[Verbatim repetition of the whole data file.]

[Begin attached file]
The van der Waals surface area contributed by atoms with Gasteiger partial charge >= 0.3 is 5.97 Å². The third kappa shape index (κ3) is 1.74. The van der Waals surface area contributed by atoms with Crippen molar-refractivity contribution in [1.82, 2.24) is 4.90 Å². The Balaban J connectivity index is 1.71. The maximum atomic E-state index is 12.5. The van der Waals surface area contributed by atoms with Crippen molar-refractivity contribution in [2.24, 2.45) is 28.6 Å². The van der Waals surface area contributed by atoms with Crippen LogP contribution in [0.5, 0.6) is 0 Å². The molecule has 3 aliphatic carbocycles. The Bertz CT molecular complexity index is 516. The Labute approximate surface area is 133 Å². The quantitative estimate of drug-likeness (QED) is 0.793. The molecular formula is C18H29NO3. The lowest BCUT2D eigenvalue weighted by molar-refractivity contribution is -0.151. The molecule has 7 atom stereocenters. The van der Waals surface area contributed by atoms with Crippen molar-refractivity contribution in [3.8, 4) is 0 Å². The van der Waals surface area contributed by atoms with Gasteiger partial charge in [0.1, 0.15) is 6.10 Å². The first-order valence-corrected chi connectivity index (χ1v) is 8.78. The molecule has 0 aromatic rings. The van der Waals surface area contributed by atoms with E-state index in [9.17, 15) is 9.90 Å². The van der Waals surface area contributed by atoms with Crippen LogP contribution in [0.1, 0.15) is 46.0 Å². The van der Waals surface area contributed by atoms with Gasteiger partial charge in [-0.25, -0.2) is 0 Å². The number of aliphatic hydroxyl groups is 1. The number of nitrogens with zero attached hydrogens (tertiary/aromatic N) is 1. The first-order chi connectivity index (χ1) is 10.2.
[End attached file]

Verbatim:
The van der Waals surface area contributed by atoms with Gasteiger partial charge >= 0.3 is 5.97 Å². The third kappa shape index (κ3) is 1.74. The van der Waals surface area contributed by atoms with Crippen molar-refractivity contribution in [1.82, 2.24) is 4.90 Å². The Balaban J connectivity index is 1.71. The maximum atomic E-state index is 12.5. The van der Waals surface area contributed by atoms with Crippen molar-refractivity contribution in [2.24, 2.45) is 28.6 Å². The van der Waals surface area contributed by atoms with Crippen LogP contribution in [0.5, 0.6) is 0 Å². The molecule has 3 aliphatic carbocycles. The Bertz CT molecular complexity index is 516. The Labute approximate surface area is 133 Å². The quantitative estimate of drug-likeness (QED) is 0.793. The molecular formula is C18H29NO3. The lowest BCUT2D eigenvalue weighted by molar-refractivity contribution is -0.151. The molecule has 7 atom stereocenters. The van der Waals surface area contributed by atoms with Crippen molar-refractivity contribution in [3.8, 4) is 0 Å². The van der Waals surface area contributed by atoms with Gasteiger partial charge in [0.1, 0.15) is 6.10 Å². The first-order valence-corrected chi connectivity index (χ1v) is 8.78. The molecule has 0 aromatic rings. The van der Waals surface area contributed by atoms with E-state index in [9.17, 15) is 9.90 Å². The van der Waals surface area contributed by atoms with Crippen LogP contribution in [0.1, 0.15) is 46.0 Å². The van der Waals surface area contributed by atoms with Gasteiger partial charge in [-0.25, -0.2) is 0 Å². The number of aliphatic hydroxyl groups is 1. The number of nitrogens with zero attached hydrogens (tertiary/aromatic N) is 1. The first-order chi connectivity index (χ1) is 10.2.